When you think about the fastest way to grow your small business, there are a couple paths that probably come to mind: hire for sales and explore acquisition opportunities. If acquisition isn’t in the cards, then maybe you’re just relying sales.

Historically, outbound selling has been a proven lever for growth. But in today’s buyer-driven market, relying on outbound sales exclusively is simply not as reliable as it once was.

An effective growth strategy needs to be diversified; specifically, I’m going to make the case that it needs to include marketing. (Full disclosure: I’m a Strategic Director for a marketing agency. So, yes, I’m biased, but I’ve also been around the track a few times and have seen first-hand how marketing has helped our own agency and our clients.)

If you’re more inclined to hire salespeople than invest in your company’s marketing, let’s unpack some of the arguments why a salesperson might be preferable to marketing and compare them to today’s market trends and the evolution of buying habits.

Adding a Salesperson Makes Sense on Paper

First, let me acknowledge that I appreciate the allure of hiring salespeople. Quick-thinking, effective salespeople can be a great way to generate leads and increase revenue — that’s their whole job and it’s how they’re compensated. Because of the direct impact they have on your business, you’re able to track and review their performance and pay them accordingly.

What’s not to like?

On the other hand, if you’re investing in a marketing team or outsourced agency, you may be frustrated to find that their efforts won’t provide immediate results. There may be no marketing switch you can flip that instantly generates a positive ROI. Sometimes even tracking effectiveness of marketing efforts can be a little confusing.

It’s no surprise many business owners prefer the directness of a salesperson’s impact over the efforts of a marketing agency.

How Far Can Sales Take You?

Of course, a single salesperson has a much narrower focus and impact than a cross-channel marketing operation. Meanwhile, a good marketing gets your message out across several channels so that you’ll actually gain awareness and brand recall with your audience.

Even one well-crafted, targeted ad can get your business in front of more people in a given day than your sales team has time to call in a month. When you invest in a multi-channel marketing, you’re reaching markets your sales team may or may not be able to reach.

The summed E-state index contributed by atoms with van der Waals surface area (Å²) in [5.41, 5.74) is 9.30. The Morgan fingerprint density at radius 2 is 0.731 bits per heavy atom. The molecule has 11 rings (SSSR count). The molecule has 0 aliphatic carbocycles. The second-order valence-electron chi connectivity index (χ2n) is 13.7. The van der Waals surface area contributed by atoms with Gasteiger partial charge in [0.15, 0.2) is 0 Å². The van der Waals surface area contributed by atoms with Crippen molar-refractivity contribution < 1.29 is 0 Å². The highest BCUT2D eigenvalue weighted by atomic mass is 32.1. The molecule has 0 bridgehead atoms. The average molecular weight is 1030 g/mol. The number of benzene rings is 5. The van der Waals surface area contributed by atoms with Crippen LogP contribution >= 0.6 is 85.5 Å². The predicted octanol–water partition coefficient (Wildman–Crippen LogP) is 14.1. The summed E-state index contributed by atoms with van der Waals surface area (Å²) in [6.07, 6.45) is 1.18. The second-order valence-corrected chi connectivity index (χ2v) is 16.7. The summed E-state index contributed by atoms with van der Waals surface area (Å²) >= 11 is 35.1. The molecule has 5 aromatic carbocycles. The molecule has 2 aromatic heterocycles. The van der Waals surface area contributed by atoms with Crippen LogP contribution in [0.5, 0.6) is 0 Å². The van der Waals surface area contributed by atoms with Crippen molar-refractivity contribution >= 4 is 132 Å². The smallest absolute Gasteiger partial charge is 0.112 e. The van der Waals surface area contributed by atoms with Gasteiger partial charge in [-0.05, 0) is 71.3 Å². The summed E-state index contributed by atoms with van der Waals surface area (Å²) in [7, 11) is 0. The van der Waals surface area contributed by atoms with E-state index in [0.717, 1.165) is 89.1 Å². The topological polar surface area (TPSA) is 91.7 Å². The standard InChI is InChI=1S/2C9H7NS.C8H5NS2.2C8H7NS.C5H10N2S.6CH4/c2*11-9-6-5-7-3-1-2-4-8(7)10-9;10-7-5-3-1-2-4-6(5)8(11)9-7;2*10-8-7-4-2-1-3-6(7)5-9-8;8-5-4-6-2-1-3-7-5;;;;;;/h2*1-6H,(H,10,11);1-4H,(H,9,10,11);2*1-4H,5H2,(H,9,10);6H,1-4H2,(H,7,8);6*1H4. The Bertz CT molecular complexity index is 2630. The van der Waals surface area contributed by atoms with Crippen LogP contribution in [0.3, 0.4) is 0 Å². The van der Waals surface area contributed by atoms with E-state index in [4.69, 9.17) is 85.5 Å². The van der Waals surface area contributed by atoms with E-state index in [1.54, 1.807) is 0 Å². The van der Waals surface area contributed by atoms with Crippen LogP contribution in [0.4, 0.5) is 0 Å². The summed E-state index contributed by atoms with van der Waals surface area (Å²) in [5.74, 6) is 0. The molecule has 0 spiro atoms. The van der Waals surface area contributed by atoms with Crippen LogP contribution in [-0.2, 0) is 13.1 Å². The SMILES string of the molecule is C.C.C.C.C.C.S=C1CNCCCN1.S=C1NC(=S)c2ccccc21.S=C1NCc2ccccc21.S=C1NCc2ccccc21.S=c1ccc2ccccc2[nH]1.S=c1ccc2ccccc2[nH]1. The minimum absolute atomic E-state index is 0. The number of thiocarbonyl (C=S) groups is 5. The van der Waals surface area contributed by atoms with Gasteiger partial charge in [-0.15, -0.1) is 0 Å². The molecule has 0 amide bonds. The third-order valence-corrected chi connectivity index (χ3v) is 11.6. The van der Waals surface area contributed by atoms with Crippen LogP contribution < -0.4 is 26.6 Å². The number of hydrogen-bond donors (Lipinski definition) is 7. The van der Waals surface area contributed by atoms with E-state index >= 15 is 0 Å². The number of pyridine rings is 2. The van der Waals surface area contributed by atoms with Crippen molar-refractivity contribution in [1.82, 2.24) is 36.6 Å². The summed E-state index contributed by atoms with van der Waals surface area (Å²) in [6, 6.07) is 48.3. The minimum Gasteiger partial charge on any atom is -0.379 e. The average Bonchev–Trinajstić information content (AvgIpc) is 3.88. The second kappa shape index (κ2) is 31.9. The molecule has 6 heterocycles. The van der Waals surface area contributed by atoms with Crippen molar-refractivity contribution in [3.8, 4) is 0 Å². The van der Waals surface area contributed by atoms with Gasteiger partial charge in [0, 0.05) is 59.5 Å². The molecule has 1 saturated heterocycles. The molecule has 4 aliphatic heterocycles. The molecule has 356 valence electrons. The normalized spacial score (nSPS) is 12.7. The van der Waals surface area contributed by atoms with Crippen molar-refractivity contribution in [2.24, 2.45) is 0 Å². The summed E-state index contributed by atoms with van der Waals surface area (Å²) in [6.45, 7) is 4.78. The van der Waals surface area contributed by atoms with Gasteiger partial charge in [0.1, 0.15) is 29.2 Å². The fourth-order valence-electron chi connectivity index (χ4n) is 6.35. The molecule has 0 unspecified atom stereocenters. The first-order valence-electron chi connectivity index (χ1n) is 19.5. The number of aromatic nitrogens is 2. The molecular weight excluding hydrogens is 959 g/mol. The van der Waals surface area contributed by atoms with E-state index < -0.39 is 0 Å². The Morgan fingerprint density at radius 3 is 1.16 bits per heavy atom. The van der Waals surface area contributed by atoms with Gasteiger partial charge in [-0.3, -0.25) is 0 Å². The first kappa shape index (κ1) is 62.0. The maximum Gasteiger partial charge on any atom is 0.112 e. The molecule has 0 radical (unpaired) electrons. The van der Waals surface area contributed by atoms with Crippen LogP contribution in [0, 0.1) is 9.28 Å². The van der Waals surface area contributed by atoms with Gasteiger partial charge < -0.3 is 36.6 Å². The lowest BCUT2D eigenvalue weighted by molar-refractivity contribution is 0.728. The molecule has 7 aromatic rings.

Study after study has shown that real, sustained growth comes from a diversified set of channels. But if you’re not finding new ways to attract leads, then you’re deserting your sales people to the misfit island of cold calling, spamming and other ill-advised “spray-and-pray” tactics that rarely perform.

However, by investing in marketing, you’re attracting customers to your business by giving them the content they need to choose you. These are called inbound leads. They’re more educated, more empowered, and much more likely to convert than cold outbound leads. Best of all, according to research performed by HubSpot, inbound leads cost 61% less to generate than outbound leads.

Let’s look at some trends on buyer behavior and sales tactics:

  • Only 16% of marketers say outbound practices provide the highest quality leads for sales. (HubSpot, 2017)
  • 38% of salespeople say getting a response from prospects is getting harder. (HubSpot, 2017)
  • Only 29% of people want to talk to a salesperson to learn more about a product, while 62% will consult a search engine. (HubSpot, 2016)
  • Almost 50% of internet users look for videos related to a product or service before visiting a store. (Google, 2016)
  • 80% of business decision makers prefer to get information in a series of articles versus an advertisement. (Exact Target, 2015)

If it isn’t clear yet, today’s sales climate has shifted radically from 15 years ago when the internet was more like the wild west and salespeople could be relied on to drive lead generation. Today, buyers are in control. They prefer to do preliminary research online and they typically know what they’re getting into before they talk to sales.

When you expand your marketing efforts with a marketing team or agency, they make sure inbound leads find you while generating new demand from a wider audience. If you’re ignoring channels like SEO, content, digital advertising and email marketing, you’re not getting in front of potential leads and you’re limiting your opportunities for growth. Most entrepreneurs set aggressive sales goals and if you’re relying on salespeople to hit those, you’re leaving a lot of stones unturned.

Marketing Allows Sales Teams to Focus on Revenue

If you’re thinking about hiring a marketing agency or director, here’s a good piece of advice: resist the urge to think about sales and marketing as two different departments. Instead, hire marketing resources who know how to align with sales and you’ll be providing your sales team with an invaluable resource (They may even thank you.)

Why? Because when aligned, marketing is helping qualify your leads, prioritize them for your sales team, and automate tactics so your sales team can segment, track, nurture and convert leads as quickly as possible. With all that time saved, they’ll have plenty of time to go golfing or whatever it is that salespeople do in their free time.

Choose What’s Right for You

Not every business needs the full-tilt efforts of a marketing agency; you’ve got to decide what’s right for you. However, as it gets cheaper and easier to launch new businesses, your competition may grow while your market becomes more fragmented. It’s up to you to look at your competitors, consider how much they may be spending on marketing, and decide: can you afford not to invest in marketing?